(Jiří Urbánek)
s. 232–237

Vojna o Spiš. Spiš v politike Poľska v medzivojnovom období v kontexte česko-slovensko-poľských vzťahov
(Pavol Jakubec)
s. 237–240

Jaroslav VACULÍK
Češi v cizině 1850–1938
(Roman Baron)
s. 240–242

Любомир ВИНАР
Олег Кандиба-Ольжич. Дослiдження: джерела
(Mikuláš Nevrlý)
s. 243–244


Vladislav ŠŤASTNÝ
Jaromír Mikulka (25. 9. 1923 – 6. 1. 2009)
[Jaromír Mikulka (25. 9. 1923 – 6. 1. 2009)]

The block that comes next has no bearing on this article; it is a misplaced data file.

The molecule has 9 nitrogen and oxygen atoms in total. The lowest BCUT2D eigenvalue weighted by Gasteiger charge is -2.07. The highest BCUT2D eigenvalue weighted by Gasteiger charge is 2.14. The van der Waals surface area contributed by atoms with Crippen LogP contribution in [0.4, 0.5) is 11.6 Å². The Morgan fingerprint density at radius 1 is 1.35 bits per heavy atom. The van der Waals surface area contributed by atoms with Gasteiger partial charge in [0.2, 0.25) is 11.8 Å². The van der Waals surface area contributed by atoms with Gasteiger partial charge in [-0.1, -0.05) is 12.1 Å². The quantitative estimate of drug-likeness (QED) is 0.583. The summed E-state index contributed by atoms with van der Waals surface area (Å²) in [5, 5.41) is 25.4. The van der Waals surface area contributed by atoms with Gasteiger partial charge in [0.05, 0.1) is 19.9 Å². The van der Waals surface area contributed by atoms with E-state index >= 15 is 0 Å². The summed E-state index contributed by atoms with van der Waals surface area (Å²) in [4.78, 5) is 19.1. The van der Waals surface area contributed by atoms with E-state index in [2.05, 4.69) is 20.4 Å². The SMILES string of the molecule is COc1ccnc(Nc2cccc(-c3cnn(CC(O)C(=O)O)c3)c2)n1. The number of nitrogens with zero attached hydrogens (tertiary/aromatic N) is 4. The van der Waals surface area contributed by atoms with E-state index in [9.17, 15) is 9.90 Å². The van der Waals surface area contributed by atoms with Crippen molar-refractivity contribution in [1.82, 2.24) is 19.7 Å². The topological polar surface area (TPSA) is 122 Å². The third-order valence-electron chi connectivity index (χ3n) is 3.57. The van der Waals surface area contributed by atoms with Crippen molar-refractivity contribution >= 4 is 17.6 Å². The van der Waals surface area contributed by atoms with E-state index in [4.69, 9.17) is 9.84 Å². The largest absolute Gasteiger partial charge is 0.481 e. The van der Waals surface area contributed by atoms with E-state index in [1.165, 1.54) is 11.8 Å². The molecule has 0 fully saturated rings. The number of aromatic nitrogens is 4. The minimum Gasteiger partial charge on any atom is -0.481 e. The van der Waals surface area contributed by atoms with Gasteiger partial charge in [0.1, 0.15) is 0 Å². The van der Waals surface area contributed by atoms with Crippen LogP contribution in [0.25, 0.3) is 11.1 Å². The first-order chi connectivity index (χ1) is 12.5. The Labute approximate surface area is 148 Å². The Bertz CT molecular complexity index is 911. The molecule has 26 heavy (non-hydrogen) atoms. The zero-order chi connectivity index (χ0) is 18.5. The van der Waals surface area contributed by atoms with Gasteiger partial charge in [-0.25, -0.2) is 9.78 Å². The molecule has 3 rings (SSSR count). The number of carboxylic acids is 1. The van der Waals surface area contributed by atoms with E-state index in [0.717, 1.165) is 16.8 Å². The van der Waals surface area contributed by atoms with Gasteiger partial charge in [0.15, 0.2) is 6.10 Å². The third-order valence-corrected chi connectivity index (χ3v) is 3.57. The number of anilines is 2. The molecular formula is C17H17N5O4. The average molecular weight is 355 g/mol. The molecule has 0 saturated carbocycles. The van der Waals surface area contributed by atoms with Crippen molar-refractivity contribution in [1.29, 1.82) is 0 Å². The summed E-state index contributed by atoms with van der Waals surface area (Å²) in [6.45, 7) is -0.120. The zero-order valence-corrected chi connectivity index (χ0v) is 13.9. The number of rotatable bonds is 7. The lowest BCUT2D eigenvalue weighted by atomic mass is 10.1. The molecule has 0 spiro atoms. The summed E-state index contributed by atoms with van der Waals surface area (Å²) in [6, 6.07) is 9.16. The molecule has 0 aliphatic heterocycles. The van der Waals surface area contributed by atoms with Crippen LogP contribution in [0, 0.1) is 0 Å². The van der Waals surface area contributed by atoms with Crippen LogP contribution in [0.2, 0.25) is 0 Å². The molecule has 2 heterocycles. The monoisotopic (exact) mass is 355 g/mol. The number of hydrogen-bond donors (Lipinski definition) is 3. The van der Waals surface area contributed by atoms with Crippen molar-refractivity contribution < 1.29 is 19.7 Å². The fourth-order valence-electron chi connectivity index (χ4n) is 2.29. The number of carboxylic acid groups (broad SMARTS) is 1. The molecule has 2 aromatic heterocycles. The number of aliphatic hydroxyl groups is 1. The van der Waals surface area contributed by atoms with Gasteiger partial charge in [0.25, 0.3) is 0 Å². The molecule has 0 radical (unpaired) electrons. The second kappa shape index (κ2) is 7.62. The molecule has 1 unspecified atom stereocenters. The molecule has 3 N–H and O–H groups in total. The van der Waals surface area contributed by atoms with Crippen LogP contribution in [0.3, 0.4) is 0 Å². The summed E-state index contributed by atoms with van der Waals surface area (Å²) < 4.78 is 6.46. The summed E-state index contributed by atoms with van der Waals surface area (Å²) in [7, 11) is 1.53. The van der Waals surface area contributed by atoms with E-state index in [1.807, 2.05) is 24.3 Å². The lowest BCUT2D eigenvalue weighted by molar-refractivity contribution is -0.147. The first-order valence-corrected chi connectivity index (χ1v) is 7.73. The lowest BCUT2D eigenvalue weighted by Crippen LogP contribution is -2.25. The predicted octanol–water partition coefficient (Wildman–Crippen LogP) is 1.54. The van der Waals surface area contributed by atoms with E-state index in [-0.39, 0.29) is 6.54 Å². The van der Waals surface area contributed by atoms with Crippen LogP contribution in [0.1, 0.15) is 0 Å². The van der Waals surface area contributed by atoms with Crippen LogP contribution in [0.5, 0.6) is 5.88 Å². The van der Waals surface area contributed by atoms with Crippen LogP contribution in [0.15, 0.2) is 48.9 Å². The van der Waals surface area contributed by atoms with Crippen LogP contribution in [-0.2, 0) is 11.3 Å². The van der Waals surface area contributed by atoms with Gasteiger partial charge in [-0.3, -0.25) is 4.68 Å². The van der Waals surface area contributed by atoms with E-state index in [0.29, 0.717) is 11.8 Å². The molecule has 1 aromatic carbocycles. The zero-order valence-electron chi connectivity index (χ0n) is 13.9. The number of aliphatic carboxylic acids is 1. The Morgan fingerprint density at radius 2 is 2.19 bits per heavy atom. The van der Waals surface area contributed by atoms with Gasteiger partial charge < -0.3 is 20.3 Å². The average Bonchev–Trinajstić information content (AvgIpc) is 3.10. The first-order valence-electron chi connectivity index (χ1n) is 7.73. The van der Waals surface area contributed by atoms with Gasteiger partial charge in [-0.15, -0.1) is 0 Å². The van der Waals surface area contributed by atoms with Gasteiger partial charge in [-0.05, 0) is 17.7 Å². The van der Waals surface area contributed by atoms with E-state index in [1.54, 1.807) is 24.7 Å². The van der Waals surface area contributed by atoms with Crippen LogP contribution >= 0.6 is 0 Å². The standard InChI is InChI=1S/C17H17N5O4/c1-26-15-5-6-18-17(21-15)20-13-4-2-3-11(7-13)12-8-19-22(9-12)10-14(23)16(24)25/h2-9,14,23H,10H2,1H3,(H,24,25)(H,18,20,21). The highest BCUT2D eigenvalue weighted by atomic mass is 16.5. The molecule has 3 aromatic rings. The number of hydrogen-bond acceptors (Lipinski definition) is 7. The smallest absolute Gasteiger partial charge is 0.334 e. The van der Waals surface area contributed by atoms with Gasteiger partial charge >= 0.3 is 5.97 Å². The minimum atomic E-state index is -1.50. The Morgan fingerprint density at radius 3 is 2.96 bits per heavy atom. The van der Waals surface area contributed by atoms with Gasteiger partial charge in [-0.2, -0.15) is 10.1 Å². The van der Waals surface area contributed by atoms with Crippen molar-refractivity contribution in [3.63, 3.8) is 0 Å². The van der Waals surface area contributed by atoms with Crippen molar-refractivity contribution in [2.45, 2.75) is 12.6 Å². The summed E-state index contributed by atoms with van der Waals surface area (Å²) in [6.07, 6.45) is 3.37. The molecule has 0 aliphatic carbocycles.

s. 254–256

František ŠÍSTEK
Dvě století od vzniku pojmu „Balkánský poloostrov“ (1808–2008)
[Two Centuries From the First Using the Term „Balkánský poloostrov“ (1808–2008)]

s. 256–262

Osmdesát let mezinárodního časopisu Byzantinoslavica (1929–2009)
[The Eighty Years of the International Journal Byzantinoslavica (1929–2009)]
s. 262–267

Konference mladých slavistů 2008
[The Conference of Young Slavists]

s. 267–270

Rozbití nebo rozpad
s. 270–278


Obraz Čechů v polské společnosti. Příklad Haliče
[The Image of Czechs in Polish Society: The Example of Galicia]
s. 279–288